Instead, one must architect for agility. One of the most important steps in this pursuit is to move production deployment up further in the process, while deploying in small increments, so that you get early and actionable feedback about how your services are going to perform. In keeping with our belief in the agile method, moving up deployment activities allows you to iterate much more quickly and frequently. It also alleviates some of the risk of individual tasks having a big impact on the timeline since you do not need to worry about releasing everything in “one big bang.”

Opportunities for further improvement

Essential to the notion of agile deployments is providing the capabilities that enable teams to more effectively deploy early and often.

At SVDS, we are investing in several ongoing initiatives that are designed to enable faster deployments and shorter feedback cycles:

      • “Push Button” infrastructure builds allow us to quickly spin up and tear down ‘production-like’ clusters at will, enabling us to test capabilities without fear of running up costs.
      • Monitoring frameworks allow us to refine data storage and performance requirements through the development processes, as well as proactively diagnose and take action on production issues in real time.
      • Automated test suites allow us to deploy new features and automatically regression test existing ones to ensure we do not impact stable code.

These capabilities allow our developers to immediately test features in production-like environments as they are developed and to obtain advance notice about areas where processes may have defects or may bottleneck on performance. If problems are discovered they can be addressed immediately before they become a real issue in production.

We are very excited about the development of these capabilities and look forward to sharing our progress as our work unfolds. We also invite the community to share its ideas on other best practices and initiatives in the comments below.

The post Crossing the Development to Production Divide appeared first on Silicon Valley Data Science.


Forrester Blogs

Agile Only ? No thanks ! Agile + DevOps, Please!

In 2017 — although I suppose I should say in 2018, as it’s almost the end of December — it is simply unacceptable for any IT organization to focus on an Agile-only or DevOps-only journey. They are...

...
Ronald van Loon

Digital Transformation Through Big Data, Analytics & Machine Learning

Can you imagine collecting data from 10,000 different data sources from over 65 billion records?

That’s exactly what RELX Group, a leading global information and analytics company, is doing to evolve with the Intelligent World. They have undergone a digital transformation to adapt to the ever changing digital landscape. They are achieving transformation through their control over Big Data and Analytics, and by using Machine Learning technology.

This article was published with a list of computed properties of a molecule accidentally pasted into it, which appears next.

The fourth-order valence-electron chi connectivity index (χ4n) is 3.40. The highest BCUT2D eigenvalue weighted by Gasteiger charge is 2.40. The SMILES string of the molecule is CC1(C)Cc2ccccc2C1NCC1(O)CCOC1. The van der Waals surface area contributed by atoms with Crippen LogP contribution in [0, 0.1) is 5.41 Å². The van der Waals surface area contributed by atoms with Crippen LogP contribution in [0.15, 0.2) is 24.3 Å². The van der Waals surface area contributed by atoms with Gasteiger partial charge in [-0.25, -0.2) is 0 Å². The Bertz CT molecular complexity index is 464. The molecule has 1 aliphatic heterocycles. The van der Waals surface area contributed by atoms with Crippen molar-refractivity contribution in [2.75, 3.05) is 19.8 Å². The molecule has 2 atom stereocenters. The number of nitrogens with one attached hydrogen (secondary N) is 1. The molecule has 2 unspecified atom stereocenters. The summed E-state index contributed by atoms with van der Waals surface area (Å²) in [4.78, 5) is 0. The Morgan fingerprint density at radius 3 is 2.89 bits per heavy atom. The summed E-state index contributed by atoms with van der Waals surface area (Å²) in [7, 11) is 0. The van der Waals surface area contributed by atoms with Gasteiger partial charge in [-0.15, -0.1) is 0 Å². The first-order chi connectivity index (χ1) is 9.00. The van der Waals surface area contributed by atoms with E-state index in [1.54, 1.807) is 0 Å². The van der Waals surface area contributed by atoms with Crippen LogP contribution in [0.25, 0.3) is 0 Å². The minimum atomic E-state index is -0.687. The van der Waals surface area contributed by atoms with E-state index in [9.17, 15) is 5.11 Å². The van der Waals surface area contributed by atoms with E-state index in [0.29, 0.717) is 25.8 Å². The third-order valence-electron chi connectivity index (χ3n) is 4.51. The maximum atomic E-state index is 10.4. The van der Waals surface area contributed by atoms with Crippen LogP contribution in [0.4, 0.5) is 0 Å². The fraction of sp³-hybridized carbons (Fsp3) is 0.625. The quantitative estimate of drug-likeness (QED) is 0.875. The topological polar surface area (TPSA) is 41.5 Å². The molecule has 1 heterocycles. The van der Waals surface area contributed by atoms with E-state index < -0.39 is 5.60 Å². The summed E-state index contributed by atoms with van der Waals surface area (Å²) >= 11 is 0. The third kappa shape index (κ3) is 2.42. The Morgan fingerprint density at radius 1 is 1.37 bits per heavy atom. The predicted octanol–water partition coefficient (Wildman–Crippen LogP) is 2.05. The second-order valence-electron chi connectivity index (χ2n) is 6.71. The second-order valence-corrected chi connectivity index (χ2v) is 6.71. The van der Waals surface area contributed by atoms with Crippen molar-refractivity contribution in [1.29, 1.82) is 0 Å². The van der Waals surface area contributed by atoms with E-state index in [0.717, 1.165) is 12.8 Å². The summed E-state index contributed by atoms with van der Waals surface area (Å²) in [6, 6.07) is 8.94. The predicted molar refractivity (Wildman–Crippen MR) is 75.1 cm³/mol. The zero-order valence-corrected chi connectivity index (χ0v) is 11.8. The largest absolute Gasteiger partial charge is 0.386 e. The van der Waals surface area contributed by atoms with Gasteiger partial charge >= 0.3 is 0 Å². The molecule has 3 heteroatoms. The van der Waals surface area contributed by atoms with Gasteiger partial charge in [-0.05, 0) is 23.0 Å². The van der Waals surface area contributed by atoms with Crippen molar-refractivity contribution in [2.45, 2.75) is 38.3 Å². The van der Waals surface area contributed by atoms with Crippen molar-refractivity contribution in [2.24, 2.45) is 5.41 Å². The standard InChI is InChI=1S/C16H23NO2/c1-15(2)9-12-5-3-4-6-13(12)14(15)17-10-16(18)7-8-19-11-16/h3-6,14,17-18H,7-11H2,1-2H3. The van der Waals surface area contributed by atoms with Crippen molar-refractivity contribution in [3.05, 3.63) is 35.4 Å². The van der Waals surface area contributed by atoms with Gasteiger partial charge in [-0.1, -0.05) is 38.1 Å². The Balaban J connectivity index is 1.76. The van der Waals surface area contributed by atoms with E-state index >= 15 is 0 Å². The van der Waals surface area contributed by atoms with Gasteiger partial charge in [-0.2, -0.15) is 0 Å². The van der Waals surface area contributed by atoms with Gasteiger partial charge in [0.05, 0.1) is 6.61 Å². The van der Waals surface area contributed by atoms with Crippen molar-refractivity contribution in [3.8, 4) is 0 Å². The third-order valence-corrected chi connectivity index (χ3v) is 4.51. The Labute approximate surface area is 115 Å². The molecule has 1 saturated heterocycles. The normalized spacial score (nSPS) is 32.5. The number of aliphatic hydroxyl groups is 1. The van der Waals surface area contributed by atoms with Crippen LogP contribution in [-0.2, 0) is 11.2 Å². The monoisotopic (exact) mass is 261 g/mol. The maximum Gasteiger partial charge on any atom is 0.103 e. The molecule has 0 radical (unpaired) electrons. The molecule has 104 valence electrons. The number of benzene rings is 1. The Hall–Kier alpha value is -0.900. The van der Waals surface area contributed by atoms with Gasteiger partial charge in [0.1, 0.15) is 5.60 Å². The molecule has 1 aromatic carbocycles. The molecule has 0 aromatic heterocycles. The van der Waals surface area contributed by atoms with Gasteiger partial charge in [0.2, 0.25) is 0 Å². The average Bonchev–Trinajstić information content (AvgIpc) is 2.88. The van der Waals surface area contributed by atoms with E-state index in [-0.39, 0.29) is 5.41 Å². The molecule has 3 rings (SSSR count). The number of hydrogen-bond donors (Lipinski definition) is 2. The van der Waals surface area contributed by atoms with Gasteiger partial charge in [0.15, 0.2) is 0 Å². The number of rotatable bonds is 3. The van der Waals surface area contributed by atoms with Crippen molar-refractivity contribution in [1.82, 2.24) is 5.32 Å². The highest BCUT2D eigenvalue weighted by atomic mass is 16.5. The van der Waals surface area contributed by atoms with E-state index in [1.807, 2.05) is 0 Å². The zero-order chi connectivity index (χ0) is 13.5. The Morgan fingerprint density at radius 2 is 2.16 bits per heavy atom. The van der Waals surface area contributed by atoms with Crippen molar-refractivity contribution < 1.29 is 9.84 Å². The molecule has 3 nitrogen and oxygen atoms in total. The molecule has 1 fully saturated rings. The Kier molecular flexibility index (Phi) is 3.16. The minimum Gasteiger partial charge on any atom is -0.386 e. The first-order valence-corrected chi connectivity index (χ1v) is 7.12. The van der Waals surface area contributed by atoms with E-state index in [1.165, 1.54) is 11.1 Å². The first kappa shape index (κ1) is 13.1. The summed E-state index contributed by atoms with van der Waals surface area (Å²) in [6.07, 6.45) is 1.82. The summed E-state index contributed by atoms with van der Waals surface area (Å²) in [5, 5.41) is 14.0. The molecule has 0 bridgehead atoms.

I spoke to Vijay Raghavan, the CTO for the LexisNexis Risk Solutions and Reed Business Information divisions at RELX Group, to find out how they help other organizations to make more informed, data driven decisions.

Whether RELX Group is working with a financial institution and needs to approve a mortgage loan. Relx Group is leveraging Big Data and Analytics and Machine Learning to help these very different industries address these very specific issues by creating or enhancing algorithms in order to garner insights from data.

Our world is being shaped by our technology. Data must be leveraged to make decisions so that businesses can evolve alongside the rapid pace of technology.

Ronald

Ronald helps data driven companies generating business value with best of breed solutions and a hands-on approach.

He has been recognized as one of the top 10 global influencers by DataConomy for predictive analytics, and by Klout for Data Science, Big Data, Business Intelligence and Data Mining and is guest author on leading Big Data sites, is speaker/chairman/panel member on national and international webinars and events and runs a successful series of webinar on Big Data and on Digital Transformation.

He has been active in the data (process) management domain for more than 18 years, has founded multiple companies and is now director at a Data Consultancy company, leader in Big Data & data process management solutions.

Broad interest in big data, data science, predictive analytics, business intelligence, customer experience and data mining.

Feel free to connect on Twitter or LinkedIn to stay up to date on success stories.

More Posts - Website

Follow Me:
TwitterLinkedIn

Author information

Ronald helps data driven companies generating business value with best of breed solutions and a hands-on approach. He has been recognized as one of the top 10 global influencers by DataConomy for predictive analytics, and by Klout for Data Science, Big Data, Business Intelligence and Data Mining and is guest author on leading Big Data sites, is speaker/chairman/panel member on national and international webinars and events and runs a successful series of webinar on Big Data and on Digital Transformation. He has been active in the data (process) management domain for more than 18 years, has founded multiple companies and is now director at a Data Consultancy company, leader in Big Data & data process management solutions. Broad interest in big data, data science, predictive analytics, business intelligence, customer experience and data mining. Feel free to connect on Twitter or LinkedIn to stay up to date on success stories.